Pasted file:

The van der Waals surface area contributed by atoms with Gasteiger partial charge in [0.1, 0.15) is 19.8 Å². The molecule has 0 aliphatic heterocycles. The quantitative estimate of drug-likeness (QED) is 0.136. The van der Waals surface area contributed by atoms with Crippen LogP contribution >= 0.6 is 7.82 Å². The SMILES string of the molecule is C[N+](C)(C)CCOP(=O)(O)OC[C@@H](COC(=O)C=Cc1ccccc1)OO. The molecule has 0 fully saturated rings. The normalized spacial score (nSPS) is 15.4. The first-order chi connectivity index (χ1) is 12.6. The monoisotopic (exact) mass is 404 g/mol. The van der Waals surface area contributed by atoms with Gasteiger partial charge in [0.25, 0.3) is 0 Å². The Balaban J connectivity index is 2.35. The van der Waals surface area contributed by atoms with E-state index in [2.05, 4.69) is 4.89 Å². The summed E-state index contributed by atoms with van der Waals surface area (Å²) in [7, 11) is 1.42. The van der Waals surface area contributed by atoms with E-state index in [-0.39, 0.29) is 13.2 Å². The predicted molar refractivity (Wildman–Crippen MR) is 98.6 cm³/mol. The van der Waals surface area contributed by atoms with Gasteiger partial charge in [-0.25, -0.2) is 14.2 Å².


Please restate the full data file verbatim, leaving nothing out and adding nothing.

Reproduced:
The van der Waals surface area contributed by atoms with Gasteiger partial charge in [0.1, 0.15) is 19.8 Å². The molecule has 0 aliphatic heterocycles. The quantitative estimate of drug-likeness (QED) is 0.136. The van der Waals surface area contributed by atoms with Crippen LogP contribution >= 0.6 is 7.82 Å². The SMILES string of the molecule is C[N+](C)(C)CCOP(=O)(O)OC[C@@H](COC(=O)C=Cc1ccccc1)OO. The molecule has 0 fully saturated rings. The normalized spacial score (nSPS) is 15.4. The first-order chi connectivity index (χ1) is 12.6. The monoisotopic (exact) mass is 404 g/mol. The van der Waals surface area contributed by atoms with Gasteiger partial charge in [0.25, 0.3) is 0 Å². The Balaban J connectivity index is 2.35. The van der Waals surface area contributed by atoms with E-state index in [2.05, 4.69) is 4.89 Å². The summed E-state index contributed by atoms with van der Waals surface area (Å²) in [7, 11) is 1.42. The van der Waals surface area contributed by atoms with E-state index in [-0.39, 0.29) is 13.2 Å². The predicted molar refractivity (Wildman–Crippen MR) is 98.6 cm³/mol. The van der Waals surface area contributed by atoms with Gasteiger partial charge in [-0.25, -0.2) is 14.2 Å².